Thursday, November 15, 2007

Heat and drought how does a Mittleider garden fare compared to other gardening methods

I am familiar with the situations that you are referring to, both heat and drought. While in South Africa we lived in the hottest capital of the country, although summer was our rainy season, so watering regularly was never an issue; no water restrictions worth mentioning. It is imperative though that you do water regularly to keep the soil moist at all times (dig a little hole and feel that moisture is there). Now that we live in Australia we again have very hot summers in our area but we are in the worst drought in recorded history. So we have water restrictions too.

Seeing that you will only have 2 or so beds I'd recommend the following:

Find out from your council if you are allowed to water your small veggie patch by hand (a bucket or watering can) during the days you are not to irrigate (sometimes restrictions are for automated systems that wet lawns and flower beds). If you are allowed, then watering two beds by hand is not too much to ask. (try not to wet the leaves of your crops).

If not, I'd consider attaching a water tank to the down-pipes of your roof gutters to make use of any little rain that may fall. You are free to use that water for drinking or irrigation. And maybe on your irrigation days you can fill up your tanks or containers. As a last resort I will consider using grey water.

Make sure you get enough sun. Having a sunny strip at a certain time of year does not mean that you will have it later, seeing that the sun moves N and S through the seasons. If shade may be a problem, consider planting more leafy vegetables that can ustilize the available light better.

If any trees are too close to the beds you might find their roots
competing sooner or later (besides the problem of shade they throw); you should be able to see their roots if they are present at the time you dig over your patch.

Keep to the recommendations of shaping the slightly raised beds. Once the veggies take off and fill their space they provide their own shade, just keep watering to make sure the soils stay moist. Veggies grow fast, don't have as deep roots as more woody crops and benefit by shorter irrigation cycles more frequently; there is no reason to irrigate deeper than the root zone as soil is not a reservoir for water. Too much water will only leach your minerals past the root zone.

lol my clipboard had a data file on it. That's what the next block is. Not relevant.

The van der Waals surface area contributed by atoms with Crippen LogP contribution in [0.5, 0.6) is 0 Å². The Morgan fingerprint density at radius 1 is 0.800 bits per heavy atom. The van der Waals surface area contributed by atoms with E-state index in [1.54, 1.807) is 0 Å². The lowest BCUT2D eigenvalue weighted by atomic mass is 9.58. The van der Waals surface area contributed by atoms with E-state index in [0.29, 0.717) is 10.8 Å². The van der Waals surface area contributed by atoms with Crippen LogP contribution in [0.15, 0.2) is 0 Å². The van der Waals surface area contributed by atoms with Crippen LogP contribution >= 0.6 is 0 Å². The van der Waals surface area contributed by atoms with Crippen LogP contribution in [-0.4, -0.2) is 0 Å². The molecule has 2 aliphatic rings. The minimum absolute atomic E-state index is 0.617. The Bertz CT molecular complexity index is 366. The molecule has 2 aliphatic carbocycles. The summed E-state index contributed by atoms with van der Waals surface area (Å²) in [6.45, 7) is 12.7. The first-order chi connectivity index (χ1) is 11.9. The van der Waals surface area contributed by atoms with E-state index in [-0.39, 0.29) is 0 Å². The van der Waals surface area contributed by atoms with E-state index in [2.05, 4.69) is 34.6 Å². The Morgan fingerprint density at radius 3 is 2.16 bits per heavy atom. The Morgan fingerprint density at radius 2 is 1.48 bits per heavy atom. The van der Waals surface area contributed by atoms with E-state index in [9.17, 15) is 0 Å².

Surprisingly, we have one more thing in common Diane - my landlord will not allow me to have a veggie patch anywhere. I found a wonderful alternative that, so far, works very well!

Where my wife works they had plenty of polystyrene containers/boxes!
Putting two and two together I realised that polystyrene (in our hot
climate) is a perfect insulation material. I find that they work much better out in the sun than plastic or even clay pots. They don't get cooked by the sun due to being white and thus provide good insulation so that the root zone doesn't over-heat or dry out too quickly.

I drilled drainage holes and now grow my veggies in them! The boxes are the perfect size and deep enough (8'' plus). I also have some in plastic pots and clay pots and the polystyrene outperforms them both. Now it is not ideal growing in containers; having your roots have access to natural soil such as in Mittleider grow-boxes is better; but I simply have no other choice. I can also move my containers around to wherever the sun gets to them more.

I keep my containers raised off the ground in order to make sure
they drain well and to avoid diseases (Same as what you would do for
seedling trays or seedling flats). Simply lay them on some wooden stakes or something similar.

The only other crop I grew amongst some open patches in the garden beds (where they get enough sun) is climbing (indeterminate) tomatoes. They yield profusely and a few plants will see to our need throughout our summer this year. I grow them as single stems up a stake and keep any leaves clear off the ground. Cucumbers, climbing beans or other climbing plants can also be considered.

The FFEF website has ample instructions on how to feed plants in pots. For those people in flats or small court yards, I recommend trying out growing in containers. Herbs are of course an easy and rewarding thing to grow in pots. A little goes a long way and you can dry them (in your Excalibur Diane) and cook delicious meals.

Consider also that if you have a friendly neighbor (who might have a better patch of ground); you may want to introduce them to the Mittleider Method and share the fun of growing and sharing a garden together and sharing in the costs.

All the best with your pursuits,

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